Virtual productions keeping entertainment industry afloat
Key players in the local music industry have refused to let the country’s strong musical foundation wither away. Making the transition from onstage to on-screen performances has not been easy, but the industry has adjusted seamlessly enough to deliver high-quality online productions over the past few months. These virtual events have gained so much international attention that if there were ever any doubts about Jamaica being the entertainment capital of the world, they have been laid to rest consistently over the past few months.
Speaking with The Sunday Gleaner about Jamaica’s strong online presence during the pandemic, senior strategist in the Ministry of Tourism Delano Seiveright said that the country has not only managed to keep the industry afloat during these COVID times, but has kept the culture on the world’s radar. He says that the latter could prove critical to the tourism industry post-COVID. “In this world of lockdowns, travel restrictions, social distancing, limiting numbers of people in gatherings, and generally mitigating as much as possible person-to-person physical contact, and so on, we are keen on ensuring that Jamaica’s tourism product is not ‘out of sight and out of mind.’ The recent Reggae Sumfest live social media events and others were a boon for the product and keep Jamaica and our wonderful culture out there,” he said. “It certainly appeals to some critical tourism segments and especially our diaspora in the US, Canada, the UK, and elsewhere, who are keen on travelling to Jamaica when things improve globally.”
Seiveright said that in a time when the world has experienced so much turmoil and trauma, reggae and dancehall music have undoubtedly helped to ease people’s pain. He said that when things return to normal, this won’t be forgotten by the world. “A number of global tourism partners are firmly of the view that reggae music is one of the ideal genres to release the stress and anxiety caused by COVID-19. Jamaica being the root of reggae is in a unique position to benefit from this. Hence, Sumfesf and others have hit the right notes by angling this way,” he said. “There is a lot more to be done as we are just getting off the ground, but we will continue to work closely as a joined-up Government with Entertainment and Culture Minister Babsy Grange and also the private sector so as to continue to make an impact globally.”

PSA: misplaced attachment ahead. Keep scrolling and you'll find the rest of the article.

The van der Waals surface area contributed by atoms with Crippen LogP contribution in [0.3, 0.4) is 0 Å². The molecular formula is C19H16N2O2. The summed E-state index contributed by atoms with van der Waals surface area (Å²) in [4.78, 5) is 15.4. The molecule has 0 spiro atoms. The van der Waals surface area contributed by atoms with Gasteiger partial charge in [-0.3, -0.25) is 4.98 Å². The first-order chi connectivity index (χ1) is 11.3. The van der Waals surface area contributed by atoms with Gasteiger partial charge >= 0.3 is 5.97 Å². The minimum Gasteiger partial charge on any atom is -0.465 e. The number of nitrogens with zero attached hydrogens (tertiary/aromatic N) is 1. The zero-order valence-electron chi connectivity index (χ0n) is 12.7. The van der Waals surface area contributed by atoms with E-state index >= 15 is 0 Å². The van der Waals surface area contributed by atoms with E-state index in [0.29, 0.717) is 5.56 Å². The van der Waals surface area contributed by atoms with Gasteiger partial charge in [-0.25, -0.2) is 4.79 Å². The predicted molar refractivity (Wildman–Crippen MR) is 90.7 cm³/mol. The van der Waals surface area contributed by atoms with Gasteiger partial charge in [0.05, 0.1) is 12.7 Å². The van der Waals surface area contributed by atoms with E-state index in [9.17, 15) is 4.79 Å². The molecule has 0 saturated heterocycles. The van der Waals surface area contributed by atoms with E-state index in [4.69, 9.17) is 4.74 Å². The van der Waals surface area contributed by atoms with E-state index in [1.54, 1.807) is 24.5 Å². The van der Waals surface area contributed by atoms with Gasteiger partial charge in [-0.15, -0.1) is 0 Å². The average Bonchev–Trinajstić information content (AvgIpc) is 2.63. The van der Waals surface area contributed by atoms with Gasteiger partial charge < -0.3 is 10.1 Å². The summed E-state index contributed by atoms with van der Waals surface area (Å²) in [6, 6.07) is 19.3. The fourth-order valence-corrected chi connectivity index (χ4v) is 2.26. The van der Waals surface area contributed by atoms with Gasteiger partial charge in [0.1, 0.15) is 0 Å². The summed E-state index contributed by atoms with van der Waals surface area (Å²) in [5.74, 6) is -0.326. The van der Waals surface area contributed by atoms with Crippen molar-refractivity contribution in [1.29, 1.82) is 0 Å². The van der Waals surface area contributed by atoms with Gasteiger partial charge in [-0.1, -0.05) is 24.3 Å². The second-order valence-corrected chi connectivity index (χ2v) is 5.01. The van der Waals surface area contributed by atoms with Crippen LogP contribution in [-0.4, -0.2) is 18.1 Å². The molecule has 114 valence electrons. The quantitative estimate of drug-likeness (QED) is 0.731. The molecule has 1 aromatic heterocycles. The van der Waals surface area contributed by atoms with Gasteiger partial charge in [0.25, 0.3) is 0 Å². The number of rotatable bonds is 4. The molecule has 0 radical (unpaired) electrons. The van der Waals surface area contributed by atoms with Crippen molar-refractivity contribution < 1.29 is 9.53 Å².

In an interview with the US Embassy on Friday morning about the culture going viral, Minister of Entertainment and Culture Babsy Grange shared similar sentiments. She said that with events such as the Verzuz clash, the Festival Song Competition, the benefit telethon hosted by her ministry, and, of course, Reggae Sumfest, Jamaica has done well to maximise on the unique opportunities created in the online space. She says that she believesthat the industry and, by extension, the country, will serve to benefit greatly from its ability to adjust in the face of adversity. “In adversity, opportunities are created, and so in spite of the challenges of COVID, what is happening now is that we’re able to maximise the benefits of the virtual stage, and that speaks volumes to how much our culture can impact the world. At this time, the Jamaican culture is being beamed to the world. We are in a very special position to bring hope to everyone, and we have been doing that,” she said. “In a space where there was so much pain, so much death, so much illness and sadness, and we were able to take our music to the world to give hope, and I think we will be seeing the long-term benefits of that soon.”
But while Seiveright and Grange are optimistic that Jamaica will reap big from the online productions the country’s entertainment industry has been part of, music analystand host of World Music Views Donovan Watkis is not quite sold. Although he heaped praises on the Reggae Sumfest team for what he describes as the “the best display of our culture online”, he says that he doesn’t see the ‘eyes’ who were watching translating into any major returns for the island. He says that for the latter to happen, Jamaica’s culture needs to be propelled on huge music platforms. “I’m not hopeful that the attention will translate into more patrons of the culture than already existed. For that to happen, the culture would need a major platform showcasing like BET did for hip hop. Big platforms that do more collaborations and partnerships will make the culture grow,” he said, pointing out that even if the online events did generate more visitor interest, it will take some time before the country sees those benefits. “Even if more visitors did come to Jamaica now or in the near future, there isn’t much going on now. There are limits on parties, etc. It will take some time to reintegrate back into travel norms.”